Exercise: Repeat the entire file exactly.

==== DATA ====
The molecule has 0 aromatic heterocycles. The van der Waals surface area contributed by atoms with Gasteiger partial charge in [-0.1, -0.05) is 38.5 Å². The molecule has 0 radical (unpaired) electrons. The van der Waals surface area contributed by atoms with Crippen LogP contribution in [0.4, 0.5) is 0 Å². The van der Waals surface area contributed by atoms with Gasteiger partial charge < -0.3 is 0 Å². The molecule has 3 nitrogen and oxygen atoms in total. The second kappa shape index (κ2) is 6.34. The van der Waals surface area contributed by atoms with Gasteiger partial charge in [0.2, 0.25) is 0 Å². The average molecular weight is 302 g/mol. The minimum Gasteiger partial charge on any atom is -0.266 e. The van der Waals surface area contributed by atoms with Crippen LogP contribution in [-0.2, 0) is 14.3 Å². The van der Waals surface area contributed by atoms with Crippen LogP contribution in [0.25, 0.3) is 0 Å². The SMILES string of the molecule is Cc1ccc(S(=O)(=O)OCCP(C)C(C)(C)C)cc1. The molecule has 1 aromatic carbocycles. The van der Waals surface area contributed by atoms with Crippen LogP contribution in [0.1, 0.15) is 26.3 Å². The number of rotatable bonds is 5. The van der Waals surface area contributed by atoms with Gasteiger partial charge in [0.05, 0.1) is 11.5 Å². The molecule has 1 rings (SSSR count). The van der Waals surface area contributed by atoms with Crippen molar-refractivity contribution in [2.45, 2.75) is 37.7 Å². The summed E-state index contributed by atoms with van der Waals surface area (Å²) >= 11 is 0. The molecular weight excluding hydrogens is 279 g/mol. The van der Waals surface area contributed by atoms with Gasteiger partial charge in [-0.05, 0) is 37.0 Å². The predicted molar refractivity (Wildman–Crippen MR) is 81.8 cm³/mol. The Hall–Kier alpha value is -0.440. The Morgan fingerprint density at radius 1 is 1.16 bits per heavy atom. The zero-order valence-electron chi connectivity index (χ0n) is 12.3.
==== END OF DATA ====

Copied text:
The molecule has 0 aromatic heterocycles. The van der Waals surface area contributed by atoms with Gasteiger partial charge in [-0.1, -0.05) is 38.5 Å². The molecule has 0 radical (unpaired) electrons. The van der Waals surface area contributed by atoms with Crippen LogP contribution in [0.4, 0.5) is 0 Å². The van der Waals surface area contributed by atoms with Gasteiger partial charge < -0.3 is 0 Å². The molecule has 3 nitrogen and oxygen atoms in total. The second kappa shape index (κ2) is 6.34. The van der Waals surface area contributed by atoms with Gasteiger partial charge in [0.2, 0.25) is 0 Å². The average molecular weight is 302 g/mol. The minimum Gasteiger partial charge on any atom is -0.266 e. The van der Waals surface area contributed by atoms with Crippen LogP contribution in [-0.2, 0) is 14.3 Å². The van der Waals surface area contributed by atoms with Crippen LogP contribution in [0.25, 0.3) is 0 Å². The SMILES string of the molecule is Cc1ccc(S(=O)(=O)OCCP(C)C(C)(C)C)cc1. The molecule has 1 aromatic carbocycles. The van der Waals surface area contributed by atoms with Crippen LogP contribution in [0.1, 0.15) is 26.3 Å². The number of rotatable bonds is 5. The van der Waals surface area contributed by atoms with Gasteiger partial charge in [0.05, 0.1) is 11.5 Å². The molecule has 1 rings (SSSR count). The van der Waals surface area contributed by atoms with Crippen molar-refractivity contribution in [2.45, 2.75) is 37.7 Å². The summed E-state index contributed by atoms with van der Waals surface area (Å²) >= 11 is 0. The molecular weight excluding hydrogens is 279 g/mol. The van der Waals surface area contributed by atoms with Gasteiger partial charge in [-0.05, 0) is 37.0 Å². The predicted molar refractivity (Wildman–Crippen MR) is 81.8 cm³/mol. The Hall–Kier alpha value is -0.440. The Morgan fingerprint density at radius 1 is 1.16 bits per heavy atom. The zero-order valence-electron chi connectivity index (χ0n) is 12.3.